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COVID-19 and Northern Pulp closure a ‘perfect storm’ for province’s forestry sector

The Northern Pulp mill in Abercrombie Point, N.S., is viewed from Pictou, N.S., December 13, 2019. The Supreme Court of Canada has dismissed a leave to appeal by the province of Nova Scotia over whether it must consult with a Mi'kmaw community on how public money is provided to the Northern Pulp mill's effluent treatment plant.THE CANADIAN PRESS/Andrew Vaughan.
The Northern Pulp mill in Abercrombie Point, N.S., is viewed from Pictou, N.S., December 13, 2019. The Supreme Court of Canada has dismissed a leave to appeal by the province of Nova Scotia over whether it must consult with a Mi'kmaw community on how public money is provided to the Northern Pulp mill's effluent treatment plant.THE CANADIAN PRESS/Andrew Vaughan. THE CANADIAN PRESS/Andrew Vaughan

The global COVID-19 pandemic is being described as the latest addition to the “perfect storm” facing Nova Scotia’s beleaguered sawmill industry, leading some companies to cease purchasing fresh supplies of logs.

Robin Wilber, the spokesman for the Wood Products Manufacturers Association in Nova Scotia, says the recent mothballing of the Northern Pulp factory is combining with the challenges of depressed prices for some forestry products due to the global pandemic.

READ MORE: After Northern Pulp mill closure, anxiety mounts in rural N.S. communities dependent on forestry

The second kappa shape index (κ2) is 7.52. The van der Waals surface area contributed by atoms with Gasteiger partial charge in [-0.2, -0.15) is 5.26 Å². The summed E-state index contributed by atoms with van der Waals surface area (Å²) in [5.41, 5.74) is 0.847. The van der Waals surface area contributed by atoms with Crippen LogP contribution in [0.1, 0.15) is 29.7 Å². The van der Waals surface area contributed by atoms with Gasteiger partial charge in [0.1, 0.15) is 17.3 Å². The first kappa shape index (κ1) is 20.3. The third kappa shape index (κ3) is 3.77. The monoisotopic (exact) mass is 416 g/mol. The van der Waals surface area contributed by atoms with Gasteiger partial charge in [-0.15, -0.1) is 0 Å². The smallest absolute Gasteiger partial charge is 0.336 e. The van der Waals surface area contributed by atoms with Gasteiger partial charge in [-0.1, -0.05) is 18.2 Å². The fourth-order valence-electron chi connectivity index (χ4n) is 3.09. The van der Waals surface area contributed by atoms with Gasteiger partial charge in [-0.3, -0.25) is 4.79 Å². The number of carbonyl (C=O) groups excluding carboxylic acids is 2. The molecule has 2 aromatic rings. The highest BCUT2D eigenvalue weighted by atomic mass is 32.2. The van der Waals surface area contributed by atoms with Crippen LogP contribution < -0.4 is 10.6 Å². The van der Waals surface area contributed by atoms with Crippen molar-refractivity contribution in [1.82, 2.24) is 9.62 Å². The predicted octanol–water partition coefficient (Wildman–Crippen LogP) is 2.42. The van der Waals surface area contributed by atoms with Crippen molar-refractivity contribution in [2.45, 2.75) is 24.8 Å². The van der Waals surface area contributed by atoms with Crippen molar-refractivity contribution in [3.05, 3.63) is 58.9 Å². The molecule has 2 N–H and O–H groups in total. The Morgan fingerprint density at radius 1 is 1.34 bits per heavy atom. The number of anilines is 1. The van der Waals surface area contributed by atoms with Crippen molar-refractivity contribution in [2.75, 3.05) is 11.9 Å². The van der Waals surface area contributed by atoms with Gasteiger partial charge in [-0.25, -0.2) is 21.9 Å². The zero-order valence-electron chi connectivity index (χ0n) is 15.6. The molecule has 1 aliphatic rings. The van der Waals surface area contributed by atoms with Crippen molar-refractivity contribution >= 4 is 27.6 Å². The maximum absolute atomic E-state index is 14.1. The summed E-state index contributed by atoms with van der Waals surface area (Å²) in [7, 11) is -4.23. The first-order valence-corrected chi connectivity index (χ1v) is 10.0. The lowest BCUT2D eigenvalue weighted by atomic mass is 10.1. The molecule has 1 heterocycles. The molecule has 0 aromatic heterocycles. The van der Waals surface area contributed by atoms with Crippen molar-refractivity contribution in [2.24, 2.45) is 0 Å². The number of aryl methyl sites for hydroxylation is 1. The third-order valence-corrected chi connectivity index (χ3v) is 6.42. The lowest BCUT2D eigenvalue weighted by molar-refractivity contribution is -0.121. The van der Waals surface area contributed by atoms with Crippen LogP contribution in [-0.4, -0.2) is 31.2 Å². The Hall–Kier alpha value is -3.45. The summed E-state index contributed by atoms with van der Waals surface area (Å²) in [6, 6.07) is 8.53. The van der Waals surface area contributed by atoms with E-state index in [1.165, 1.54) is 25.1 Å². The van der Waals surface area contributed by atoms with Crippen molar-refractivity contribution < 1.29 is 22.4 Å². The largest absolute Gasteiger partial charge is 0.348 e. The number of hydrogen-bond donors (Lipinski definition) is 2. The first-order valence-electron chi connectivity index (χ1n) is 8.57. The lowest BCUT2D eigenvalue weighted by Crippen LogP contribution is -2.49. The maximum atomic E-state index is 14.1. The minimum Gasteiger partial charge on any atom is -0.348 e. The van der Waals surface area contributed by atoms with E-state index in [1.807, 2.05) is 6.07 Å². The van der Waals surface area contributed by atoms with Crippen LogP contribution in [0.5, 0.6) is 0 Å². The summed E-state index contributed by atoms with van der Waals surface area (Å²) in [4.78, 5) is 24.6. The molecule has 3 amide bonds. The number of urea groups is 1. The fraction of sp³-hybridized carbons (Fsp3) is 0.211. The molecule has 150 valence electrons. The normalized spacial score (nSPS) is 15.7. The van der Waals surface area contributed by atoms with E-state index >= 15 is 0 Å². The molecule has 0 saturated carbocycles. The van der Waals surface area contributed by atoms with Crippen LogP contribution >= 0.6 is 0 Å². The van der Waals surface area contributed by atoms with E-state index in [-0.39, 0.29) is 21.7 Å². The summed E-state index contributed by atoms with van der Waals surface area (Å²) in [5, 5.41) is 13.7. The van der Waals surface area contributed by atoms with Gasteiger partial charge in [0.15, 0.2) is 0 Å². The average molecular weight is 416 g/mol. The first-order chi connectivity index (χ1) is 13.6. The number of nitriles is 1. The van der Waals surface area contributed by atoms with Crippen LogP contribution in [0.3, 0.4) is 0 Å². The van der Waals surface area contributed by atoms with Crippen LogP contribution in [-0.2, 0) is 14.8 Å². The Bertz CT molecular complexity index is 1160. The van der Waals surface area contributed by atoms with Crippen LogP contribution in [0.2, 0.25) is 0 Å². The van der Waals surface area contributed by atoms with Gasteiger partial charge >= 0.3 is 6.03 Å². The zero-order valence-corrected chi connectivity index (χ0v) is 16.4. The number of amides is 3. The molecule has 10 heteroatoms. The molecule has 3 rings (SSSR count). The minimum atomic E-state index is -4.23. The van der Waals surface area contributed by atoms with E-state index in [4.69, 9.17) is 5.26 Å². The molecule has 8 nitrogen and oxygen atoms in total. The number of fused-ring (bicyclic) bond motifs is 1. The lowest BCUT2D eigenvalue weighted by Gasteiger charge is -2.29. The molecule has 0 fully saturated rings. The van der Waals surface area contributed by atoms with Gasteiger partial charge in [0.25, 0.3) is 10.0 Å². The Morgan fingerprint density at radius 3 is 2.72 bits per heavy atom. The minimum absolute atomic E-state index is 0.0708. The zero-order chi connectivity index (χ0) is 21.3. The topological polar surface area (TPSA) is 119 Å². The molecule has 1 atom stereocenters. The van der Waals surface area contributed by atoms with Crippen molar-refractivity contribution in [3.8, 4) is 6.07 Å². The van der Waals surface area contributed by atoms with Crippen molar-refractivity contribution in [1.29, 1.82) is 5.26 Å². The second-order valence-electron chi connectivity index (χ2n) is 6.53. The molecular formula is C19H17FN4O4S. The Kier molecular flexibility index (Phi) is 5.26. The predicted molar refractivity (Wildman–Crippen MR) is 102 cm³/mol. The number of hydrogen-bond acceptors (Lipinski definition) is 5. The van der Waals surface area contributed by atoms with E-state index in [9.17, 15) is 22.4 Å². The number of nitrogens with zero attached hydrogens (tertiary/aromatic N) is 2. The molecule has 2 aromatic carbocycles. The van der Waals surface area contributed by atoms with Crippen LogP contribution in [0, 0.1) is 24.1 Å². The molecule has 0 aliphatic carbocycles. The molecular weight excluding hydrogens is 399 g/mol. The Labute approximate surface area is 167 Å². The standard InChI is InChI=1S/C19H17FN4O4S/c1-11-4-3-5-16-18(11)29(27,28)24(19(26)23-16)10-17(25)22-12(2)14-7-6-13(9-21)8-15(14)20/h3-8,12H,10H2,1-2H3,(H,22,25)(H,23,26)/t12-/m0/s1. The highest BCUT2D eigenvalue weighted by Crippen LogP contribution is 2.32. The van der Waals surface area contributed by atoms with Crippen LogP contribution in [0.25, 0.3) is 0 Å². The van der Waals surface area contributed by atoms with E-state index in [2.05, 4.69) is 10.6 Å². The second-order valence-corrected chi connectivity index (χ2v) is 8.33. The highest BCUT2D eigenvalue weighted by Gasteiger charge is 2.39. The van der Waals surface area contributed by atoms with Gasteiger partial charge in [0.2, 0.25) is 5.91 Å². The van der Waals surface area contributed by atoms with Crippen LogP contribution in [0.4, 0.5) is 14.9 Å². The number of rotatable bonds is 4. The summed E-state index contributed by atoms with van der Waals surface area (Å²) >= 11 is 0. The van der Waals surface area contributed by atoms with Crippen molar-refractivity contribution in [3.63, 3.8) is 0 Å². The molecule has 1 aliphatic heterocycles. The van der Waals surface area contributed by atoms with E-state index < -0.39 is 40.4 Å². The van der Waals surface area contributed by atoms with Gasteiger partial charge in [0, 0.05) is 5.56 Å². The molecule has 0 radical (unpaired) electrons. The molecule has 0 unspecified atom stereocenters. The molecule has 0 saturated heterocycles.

The owner of Elmsdale Lumber says he and some other sawmills in the province will stop buying new supplies of logs as of Friday, and instead use existing inventories of logs on their property as the COVID-19 crisis works its way through the global economy.

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Wilber says the pandemic has intensified a crisis the industry was already going through in the Maritimes after the closure of the subsidiary of Paper Excellence in Pictou County.

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The pulp mill closed after the province rejected its request to continue pumping treated effluent into a lagoon behind a Mi’kmaq community, prompting the mill to stop production on Jan. 31.

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The mill had purchased wood chips the mainland Nova Scotia sawmills produced as a byproduct of their lumber production, and the mills say they’ve struggled to find alternative markets for their chips since its closure.

This report by The Canadian Press was first published on March 28, 2020.